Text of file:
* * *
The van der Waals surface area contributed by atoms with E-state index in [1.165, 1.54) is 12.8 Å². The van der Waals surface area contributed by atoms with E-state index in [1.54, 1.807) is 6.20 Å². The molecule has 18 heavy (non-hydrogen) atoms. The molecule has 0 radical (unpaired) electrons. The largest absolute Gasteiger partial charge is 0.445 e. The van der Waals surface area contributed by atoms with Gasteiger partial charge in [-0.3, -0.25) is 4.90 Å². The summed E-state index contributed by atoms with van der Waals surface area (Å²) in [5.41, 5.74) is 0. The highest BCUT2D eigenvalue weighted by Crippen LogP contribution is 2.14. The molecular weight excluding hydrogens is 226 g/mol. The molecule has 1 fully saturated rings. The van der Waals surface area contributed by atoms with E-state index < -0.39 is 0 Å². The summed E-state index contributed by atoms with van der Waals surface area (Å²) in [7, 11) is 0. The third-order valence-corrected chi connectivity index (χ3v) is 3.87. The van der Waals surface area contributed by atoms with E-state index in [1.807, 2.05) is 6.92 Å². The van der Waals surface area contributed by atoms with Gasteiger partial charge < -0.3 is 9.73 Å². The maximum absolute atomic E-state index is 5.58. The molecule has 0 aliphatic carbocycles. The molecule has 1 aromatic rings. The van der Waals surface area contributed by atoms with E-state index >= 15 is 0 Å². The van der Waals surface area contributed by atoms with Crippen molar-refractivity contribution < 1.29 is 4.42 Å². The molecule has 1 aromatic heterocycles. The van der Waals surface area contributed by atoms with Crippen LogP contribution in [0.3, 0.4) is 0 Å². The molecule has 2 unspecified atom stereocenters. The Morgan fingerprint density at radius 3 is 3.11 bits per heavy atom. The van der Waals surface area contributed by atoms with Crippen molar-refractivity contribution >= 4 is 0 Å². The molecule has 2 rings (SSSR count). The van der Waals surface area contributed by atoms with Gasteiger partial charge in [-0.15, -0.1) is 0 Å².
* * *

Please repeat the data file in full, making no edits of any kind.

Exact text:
The van der Waals surface area contributed by atoms with E-state index in [1.165, 1.54) is 12.8 Å². The van der Waals surface area contributed by atoms with E-state index in [1.54, 1.807) is 6.20 Å². The molecule has 18 heavy (non-hydrogen) atoms. The molecule has 0 radical (unpaired) electrons. The largest absolute Gasteiger partial charge is 0.445 e. The van der Waals surface area contributed by atoms with Gasteiger partial charge in [-0.3, -0.25) is 4.90 Å². The summed E-state index contributed by atoms with van der Waals surface area (Å²) in [5.41, 5.74) is 0. The highest BCUT2D eigenvalue weighted by Crippen LogP contribution is 2.14. The molecular weight excluding hydrogens is 226 g/mol. The molecule has 1 fully saturated rings. The van der Waals surface area contributed by atoms with E-state index < -0.39 is 0 Å². The summed E-state index contributed by atoms with van der Waals surface area (Å²) in [7, 11) is 0. The third-order valence-corrected chi connectivity index (χ3v) is 3.87. The van der Waals surface area contributed by atoms with E-state index in [1.807, 2.05) is 6.92 Å². The van der Waals surface area contributed by atoms with Gasteiger partial charge < -0.3 is 9.73 Å². The maximum absolute atomic E-state index is 5.58. The molecule has 0 aliphatic carbocycles. The molecule has 1 aromatic rings. The van der Waals surface area contributed by atoms with E-state index >= 15 is 0 Å². The van der Waals surface area contributed by atoms with Crippen molar-refractivity contribution < 1.29 is 4.42 Å². The molecule has 1 aromatic heterocycles. The van der Waals surface area contributed by atoms with Crippen LogP contribution in [0.3, 0.4) is 0 Å². The molecule has 2 unspecified atom stereocenters. The Morgan fingerprint density at radius 3 is 3.11 bits per heavy atom. The van der Waals surface area contributed by atoms with Crippen molar-refractivity contribution >= 4 is 0 Å². The molecule has 2 rings (SSSR count). The van der Waals surface area contributed by atoms with Gasteiger partial charge in [-0.15, -0.1) is 0 Å².